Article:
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Tofu is a soy-based meat alternative frequently used by culinary professionals and home chefs alike. “The ability to store tofu products for a longer period of time and a lesser level of perishability are key factors” driving the surge of its popularity, according to a recent report by Market Research Future. However, many struggle with learning how to make this alternative protein source as palatable as the tasty morsels others masterfully serve up.
A common prep misstep involves failing to remove the excess water inside many pre-packaged tofu blocks prior to marinating, baking, or grilling, which causes it to lose its shape, fall apart, and fail to absorb additional flavor. For optimal taste and texture—especially when frying—those looking to regularly incorporate this plant-based staple into meal planning would be wise to opt for a tofu press.
“Tofu pressing is a very easy process that will help your tofu absorb flavor and hold its shape while cooking,” states Lauren Montelbano, personal chef and holistic nutritionist at The Vibrant Veg.
Ahead, our list of the best tofu presses.
Best Overall: Yarkor Tofu Press
Full press takes at least 2 hours
Simple functionality, compact size, and a drainage feature make this BPA-free tofu press a solid buy. A built-in spring mechanism will gradually press the moisture out of standard 8- to 12-ounce tofu blocks. Most users recommend allowing the tofu to remain overnight or at least for two to four hours before cooking, as once the block is fully secured inside, no other hands-on action is needed. Another favorite feature is the bottom tray, which collects surplus water as it drips out, preventing spills on counters or in the fridge.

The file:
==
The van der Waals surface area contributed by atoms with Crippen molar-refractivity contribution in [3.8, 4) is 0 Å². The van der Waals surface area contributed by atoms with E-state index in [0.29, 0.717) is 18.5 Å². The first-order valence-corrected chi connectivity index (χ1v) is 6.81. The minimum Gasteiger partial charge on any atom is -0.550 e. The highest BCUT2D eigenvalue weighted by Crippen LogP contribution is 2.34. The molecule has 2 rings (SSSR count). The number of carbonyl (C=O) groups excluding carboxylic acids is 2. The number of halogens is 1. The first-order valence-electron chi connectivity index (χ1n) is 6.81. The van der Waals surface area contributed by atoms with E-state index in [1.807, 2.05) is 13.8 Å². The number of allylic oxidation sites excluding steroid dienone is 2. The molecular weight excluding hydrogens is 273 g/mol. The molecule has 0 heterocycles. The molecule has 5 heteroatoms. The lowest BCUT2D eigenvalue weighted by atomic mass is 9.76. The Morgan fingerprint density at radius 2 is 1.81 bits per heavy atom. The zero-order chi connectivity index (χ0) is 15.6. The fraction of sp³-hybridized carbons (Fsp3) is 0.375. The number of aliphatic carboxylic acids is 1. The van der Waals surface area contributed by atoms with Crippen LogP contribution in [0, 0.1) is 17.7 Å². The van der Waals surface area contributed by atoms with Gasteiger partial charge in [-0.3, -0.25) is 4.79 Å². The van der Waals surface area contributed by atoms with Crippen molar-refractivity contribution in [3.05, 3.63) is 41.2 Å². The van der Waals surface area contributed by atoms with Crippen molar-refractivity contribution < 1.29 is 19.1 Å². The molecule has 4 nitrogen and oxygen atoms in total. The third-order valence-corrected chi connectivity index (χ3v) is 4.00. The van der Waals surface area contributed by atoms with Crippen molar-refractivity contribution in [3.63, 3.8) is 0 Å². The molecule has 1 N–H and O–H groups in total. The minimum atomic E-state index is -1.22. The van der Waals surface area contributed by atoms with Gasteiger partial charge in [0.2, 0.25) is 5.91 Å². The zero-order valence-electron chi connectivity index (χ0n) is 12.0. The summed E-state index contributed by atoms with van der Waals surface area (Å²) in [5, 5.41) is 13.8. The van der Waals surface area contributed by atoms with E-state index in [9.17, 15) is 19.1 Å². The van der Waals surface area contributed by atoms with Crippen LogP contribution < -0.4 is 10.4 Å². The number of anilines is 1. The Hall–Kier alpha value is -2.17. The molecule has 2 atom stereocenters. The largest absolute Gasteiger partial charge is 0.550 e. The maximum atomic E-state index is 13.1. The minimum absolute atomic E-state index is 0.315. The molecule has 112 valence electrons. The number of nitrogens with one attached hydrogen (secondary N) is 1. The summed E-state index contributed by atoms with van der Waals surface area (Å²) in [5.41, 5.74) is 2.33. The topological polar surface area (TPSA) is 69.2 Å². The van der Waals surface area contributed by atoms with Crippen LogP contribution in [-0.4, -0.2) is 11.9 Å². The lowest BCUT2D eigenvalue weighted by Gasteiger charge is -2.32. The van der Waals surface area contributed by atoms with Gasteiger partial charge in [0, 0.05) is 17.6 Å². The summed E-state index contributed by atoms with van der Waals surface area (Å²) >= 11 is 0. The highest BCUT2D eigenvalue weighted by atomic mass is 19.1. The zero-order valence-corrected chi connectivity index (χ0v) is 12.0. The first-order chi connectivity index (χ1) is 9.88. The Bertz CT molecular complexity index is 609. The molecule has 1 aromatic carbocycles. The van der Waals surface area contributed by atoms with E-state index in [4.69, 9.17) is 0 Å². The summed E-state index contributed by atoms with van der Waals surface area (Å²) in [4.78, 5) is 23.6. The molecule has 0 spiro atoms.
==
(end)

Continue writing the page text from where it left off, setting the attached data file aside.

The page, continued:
Some things to note: While Yarkor claims this is dishwasher safe, some users experienced warping after running a cycle on the top rack, so hand washing may be best; and, like all tofu presses, it shouldn't be used with silken tofu because it's too soft and will crumble. This works best with firm, extra firm, and super firm tofu.
Best Budget: EZ Tofu Press
Larger surface area
Tofu fully pressed in 15 minutes
No drainage plate or area
Saving time is a major selling point of this budget-friendly model. The EZ Tofu Press can press a small or large block of tofu in under 15 minutes, thanks to the ability to increase its pressure level every two to three minutes via hand-controlled knobs. Product components are made of USDA-approved BPA-free plastic (users equate the feel to cutting board material) and stainless steel. Other major pluses include easy cleanup, centering marks to ensure proper placements, and doubling as a press for paneer. This press is dishwasher safe, but hand washing is recommended.
Best Wooden: Lzttyee Homemade Wood Tofu Maker/Press Set
Doubles as a maker for homemade tofu
Easy to assemble
Assembly instructions not in English
Made of sycamore wood, this is a prime choice for foodies who dig making tofu from scratch. The interior box can be used to make up to 3 pounds of homemade tofu per batch. The next steps involve adjusting the pressure of the top screw in the lid to compress homemade (or store-bought) tofu until the desired level of firmness is achieved. Consumers have also used this to prepare other vegetarian foods, like dried bean curd and bean skin.
Best Bamboo: Grow Your Pantry Bamboo Tofu Press
Drip tray included
Tofu fully pressed in 15 minutes
Hand wash only
An assortment of extras, such as a storage bag and a recipe e-book, are useful accessories bundled with this pick. The product also comes with easy-to-follow instructions in addition to all necessary tools, which makes putting it together and taking it apart a cinch. Better yet, the earthy aesthetic prevents it from being an eyesore for those who prefer to leave the press in a ready-to-use position on the countertop. While it does conveniently come with a drip tray, this press is not dishwasher safe, and although the stainless steel hardware is anti-rust, it does need to be disassembled before hand washing the bamboo features only.
Best Plastic: TofuXpress Gourmet Tofu Press
Can be refrigerated
Extra tension springs sold separately